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Note: This post features a discussion about the association between social comparison and physical activity.  If you are new to this topic or would like an in-depth overview, please read our previous posts on social comparison and its influences on health behaviors. Briefly, when we compare something about ourselves to that of another person, we’re making a social comparison. Take exercise, for example. We might make a comparison based on minutes of exercise between us and them. Further, we could compare ourselves to someone doing better (upward) or worse (downward) with exercise minutes. Past research has shown social comparison to be important for understanding changes in physical activity. However, more research is needed to understand how we can use social comparison to guide a person toward greater physical activity behavior–a key focus of this post and our paper.

One challenge to being physically active is that even when we set intentions to exercise, it’s difficult to follow through. This is called the “intention-behavior gap.” Though existing studies have shown that some people are better at the follow-through than others, and have smaller (or no) gaps between their exercise intentions and behavior. It’s possible that learning more about the people who don’t follow through could help us design and adapt exercise interventions to be more effective for them. For our most recent paper, our now in the Journal of Behavioral Medicine, we wanted to know whether a person’s social comparison tendencies or their perceptions of social support affect the link between their physical activity intentions and actual behaviors. For example, it’s possible that people who make comparisons more often or generally feel more supported by close others and have more confidence in their ability to follow through on their intentions, relative to people who are lower in these characteristics. This may be especially true for college women, as social experiences are more strongly connected to their health behaviors than in other groups.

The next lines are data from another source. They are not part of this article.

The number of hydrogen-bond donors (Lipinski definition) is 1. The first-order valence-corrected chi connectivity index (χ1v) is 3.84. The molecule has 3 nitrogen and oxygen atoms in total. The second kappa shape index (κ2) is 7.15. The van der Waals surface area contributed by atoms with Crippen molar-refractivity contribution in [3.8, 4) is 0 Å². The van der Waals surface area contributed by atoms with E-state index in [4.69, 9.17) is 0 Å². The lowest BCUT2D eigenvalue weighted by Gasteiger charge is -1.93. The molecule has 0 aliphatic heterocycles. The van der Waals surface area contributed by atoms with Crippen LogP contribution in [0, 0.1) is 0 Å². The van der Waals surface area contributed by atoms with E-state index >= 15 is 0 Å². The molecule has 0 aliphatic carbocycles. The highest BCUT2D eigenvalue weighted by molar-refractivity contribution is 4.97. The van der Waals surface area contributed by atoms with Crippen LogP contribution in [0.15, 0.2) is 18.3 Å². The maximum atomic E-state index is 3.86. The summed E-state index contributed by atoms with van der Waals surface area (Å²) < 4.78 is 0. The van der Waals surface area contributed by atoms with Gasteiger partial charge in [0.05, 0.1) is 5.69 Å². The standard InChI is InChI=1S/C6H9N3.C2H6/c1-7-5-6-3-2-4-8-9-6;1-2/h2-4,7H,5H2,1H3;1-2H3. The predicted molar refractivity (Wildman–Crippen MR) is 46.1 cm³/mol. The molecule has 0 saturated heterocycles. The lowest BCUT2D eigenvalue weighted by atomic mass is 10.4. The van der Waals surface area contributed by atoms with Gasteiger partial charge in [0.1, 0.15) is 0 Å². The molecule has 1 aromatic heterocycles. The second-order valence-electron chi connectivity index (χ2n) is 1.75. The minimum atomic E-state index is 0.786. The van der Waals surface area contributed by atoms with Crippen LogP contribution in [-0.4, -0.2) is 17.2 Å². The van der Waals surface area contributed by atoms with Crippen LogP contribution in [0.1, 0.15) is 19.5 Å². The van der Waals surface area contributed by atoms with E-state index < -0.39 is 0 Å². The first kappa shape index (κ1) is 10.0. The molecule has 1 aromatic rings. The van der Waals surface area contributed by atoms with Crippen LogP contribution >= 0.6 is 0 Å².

We selected this topic because:

  • Women are generally less active than men, especially in college, and may face additional challenges in meeting their physical activity intentions.